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Denise Balkissoon (Kevin Gonsalves)

Denise Balkissoon

(Kevin Gonsalves)

Denise Balkissoon

Tots and frocks aside, the royals have overstayed their welcome Add to ...

Let me start by saying that I hope Prince William and Catherine, Duchess of Cambridge are delivered of a healthy, gorgeous, super chubby baby this month.

Let me also say that I really covet that Dalmatian Hobbs coat Kate wore to smash champagne against a ship a few weeks ago, and am accepting hand-me-downs without shame.

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For months now, the gossip rags have been prodding me to coo over Kate’s maternity wardrobe, and to compare her still-slender bod and refined taste to the outré fashion choices and here-there-everywhere lady lumps of reality-TV star Kim Kardashian (who was equally pregnant until last week). The endless split-screen magazine covers shouting rumours about both women circled me back around to a long-time nagging thought: Are the Royals celebrities, or politicians, or what, exactly?

All this chatter about preggo fashion is a distraction from a more important issue, the nonsensical fact that this unborn fetus is all but guaranteed to one day be our head of state.

Yes, it matters. In 2009, says Macleans, the per capita annual cost to support the Royal Family was more in Canada than in Britain: we give them $1.53 each over here, compared to $1.32 per Briton over there. It doesn’t sound like a lot, but Queen Elizabeth’s worth is estimated at $500 million, which includes some fancy old buildings, a giant cache of sparkly rocks, and a coach made of actual gold. I’m not quite sure why she needs our piddling $50 million, especially when we’ve got a bunch of places that could use it.

Money aside, the Royals have baggage. My family is from Trinidad (former British colony) via India (former British colony), and thanks to generations of lost languages and low status, we’ve lost track of most of our ancestors: as far as I know, my maternal great-great-grandmother was named “Old Fat Nanny.” Meanwhile wealth and privilege allows the Windsors to meticulously track their bloodlines and successions, linking Wills and his almost-child to prestigious decisions such as getting into the African slave trade (King Charles I), taking millions in resources out of India as the natives of that country starved (King George II), and telling Canada’s aboriginals they needed to sign a pledge to live as a white man and possess “good moral character” in order to be given the vote (Queen Victoria, and she never gave it to them).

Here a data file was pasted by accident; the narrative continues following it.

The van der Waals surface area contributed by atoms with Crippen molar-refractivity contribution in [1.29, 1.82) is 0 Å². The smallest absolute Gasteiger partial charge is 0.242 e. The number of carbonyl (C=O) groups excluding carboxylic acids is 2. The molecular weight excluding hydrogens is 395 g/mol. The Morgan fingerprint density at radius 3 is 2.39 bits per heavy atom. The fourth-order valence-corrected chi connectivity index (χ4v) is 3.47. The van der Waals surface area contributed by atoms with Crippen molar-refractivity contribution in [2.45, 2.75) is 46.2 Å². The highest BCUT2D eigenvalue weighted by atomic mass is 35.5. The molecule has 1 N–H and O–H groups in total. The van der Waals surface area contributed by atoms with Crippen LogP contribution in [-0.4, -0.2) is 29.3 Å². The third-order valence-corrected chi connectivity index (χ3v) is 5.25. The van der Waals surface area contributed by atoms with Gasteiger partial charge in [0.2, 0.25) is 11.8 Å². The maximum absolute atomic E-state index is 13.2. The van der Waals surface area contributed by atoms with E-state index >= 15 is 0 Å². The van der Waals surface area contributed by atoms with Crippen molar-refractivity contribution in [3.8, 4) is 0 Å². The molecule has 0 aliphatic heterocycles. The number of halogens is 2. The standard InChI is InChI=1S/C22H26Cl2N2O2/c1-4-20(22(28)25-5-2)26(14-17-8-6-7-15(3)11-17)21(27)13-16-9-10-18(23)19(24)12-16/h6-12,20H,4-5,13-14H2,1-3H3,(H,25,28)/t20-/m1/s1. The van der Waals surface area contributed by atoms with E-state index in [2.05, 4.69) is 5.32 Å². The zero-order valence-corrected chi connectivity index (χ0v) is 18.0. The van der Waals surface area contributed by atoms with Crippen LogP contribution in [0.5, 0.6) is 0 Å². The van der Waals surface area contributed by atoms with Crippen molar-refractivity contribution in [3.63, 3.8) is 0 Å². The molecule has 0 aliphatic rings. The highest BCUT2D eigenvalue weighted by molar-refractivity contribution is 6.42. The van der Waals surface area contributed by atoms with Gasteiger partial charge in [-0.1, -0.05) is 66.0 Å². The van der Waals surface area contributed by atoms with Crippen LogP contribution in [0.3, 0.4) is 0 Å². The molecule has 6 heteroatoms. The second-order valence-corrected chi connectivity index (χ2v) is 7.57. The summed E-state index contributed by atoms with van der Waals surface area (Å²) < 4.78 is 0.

Building on this impressive history, the current spare heir, Prince Harry, thought it would be cool to dress as a Nazi for Halloween not so long ago. Then, last fall, the Duke and Duchess of Cambridge brought their blockbuster honeymoon tour to Tuvalu, where their pale, healthy bodies were carried on a ceremonial palanquin by dark-skinned Pacific Islanders, whose life expectancy is 65 years. Somehow the fresh young royals haven’t convinced me that the monarchy has become particularly modern – or that they need public money more than other residents of the Commonwealth.

In more exciting monarchial times, the way to depose the current wearer of the Crown would be sneaky, delicious murder. These days, the Royals enjoy the much more civilized criminal code of an elected government (despite their ignoring rules and practices as it suits them – that cheeky Prince Charles is currently trying to hide a £102-million, capital-gains-tax-free land transaction).

So they can keep their heads, but it’s time to get their bums out of those publicly owned thrones.

I hope the royal baby is super chubby and super cute and I will happily read everything the gossip rags print about its outfits. Said baby’s birth will be a perfect moment for its parents transition into real jobs. Like proper 21st-century celebrities, they can make a cameo appearance on Kim Kardashian’s reality show, then quickly spin it off into their own series. Everybody’s already watching.

Denise Balkissoon is a Toronto writer and co-editor of The Ethnic Aisle, a blog about ethnic and cultural pluralism in the Greater Toronto Area.

 

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